The Ten Minute Interview (Part Two)

  • Posted by: Chaloner


Last week, we revisited how to get the most out of an interview where I posted about helpful interview skills after my stint as a coach at New York Women in Communication’s Night of the Coaches event. Since many of the attendees were just out of college, a lot of the questions centered around informational interviews, and how to get the most out of them.

Often informational interviews are granted when a personal connection is made on behalf of the candidate. That networking might be achieved through a college career services department, a professional association or through friends and family.  Sometimes the interviewer, an HR staffer or a hiring manager sees something they like on the resume and figures they should meet that person for future hiring needs.  No matter what the motivation, informational interviews are a great way to make a positive first impression.

Tell me a little bit about yourself.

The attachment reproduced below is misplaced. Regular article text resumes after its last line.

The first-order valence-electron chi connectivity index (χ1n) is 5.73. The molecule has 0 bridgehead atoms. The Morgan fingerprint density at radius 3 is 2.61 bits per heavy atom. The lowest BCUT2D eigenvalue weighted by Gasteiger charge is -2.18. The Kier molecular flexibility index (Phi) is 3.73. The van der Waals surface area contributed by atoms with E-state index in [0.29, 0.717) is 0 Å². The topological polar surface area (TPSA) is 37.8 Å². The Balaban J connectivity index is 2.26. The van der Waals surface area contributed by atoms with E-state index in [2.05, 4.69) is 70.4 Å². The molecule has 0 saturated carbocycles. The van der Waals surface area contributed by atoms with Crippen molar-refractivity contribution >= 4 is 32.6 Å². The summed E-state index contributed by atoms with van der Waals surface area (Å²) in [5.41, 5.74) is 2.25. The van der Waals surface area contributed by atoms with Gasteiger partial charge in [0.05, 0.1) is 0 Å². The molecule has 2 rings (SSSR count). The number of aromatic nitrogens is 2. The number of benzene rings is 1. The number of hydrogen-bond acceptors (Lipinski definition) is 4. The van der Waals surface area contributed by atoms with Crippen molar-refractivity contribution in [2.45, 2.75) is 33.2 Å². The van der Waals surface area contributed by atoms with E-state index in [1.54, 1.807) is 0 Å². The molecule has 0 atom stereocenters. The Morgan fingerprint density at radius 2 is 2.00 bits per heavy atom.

That is a typical first question in an informational interview and you need to be ready to answer succinctly and with confidence.  You may not be given a lot of time to let your personality and intelligence shine through.  If you are in the beginning stages of your career, focus on a success story from your favorite internship or an accomplishment in school.  If you’re a young professional already working, remember that making a memorable connection with your interviewer is your best shot of getting a call when the right position does arise.

Have some questions ready.
Informational interviews are just that – for information only and most do not turn into job interviews. Remember to have a few questions for the interviewer that will help you determine whether to stay in touch and pursue the company for an actual job.  “What do you typically look for when hiring a recent college grad?” What are the entry level positions in this organization?” “What made the last junior hire a success at this company?”
And, remember to smile and begin every interview by looking the interviewer in the eye and giving them a strong handshake.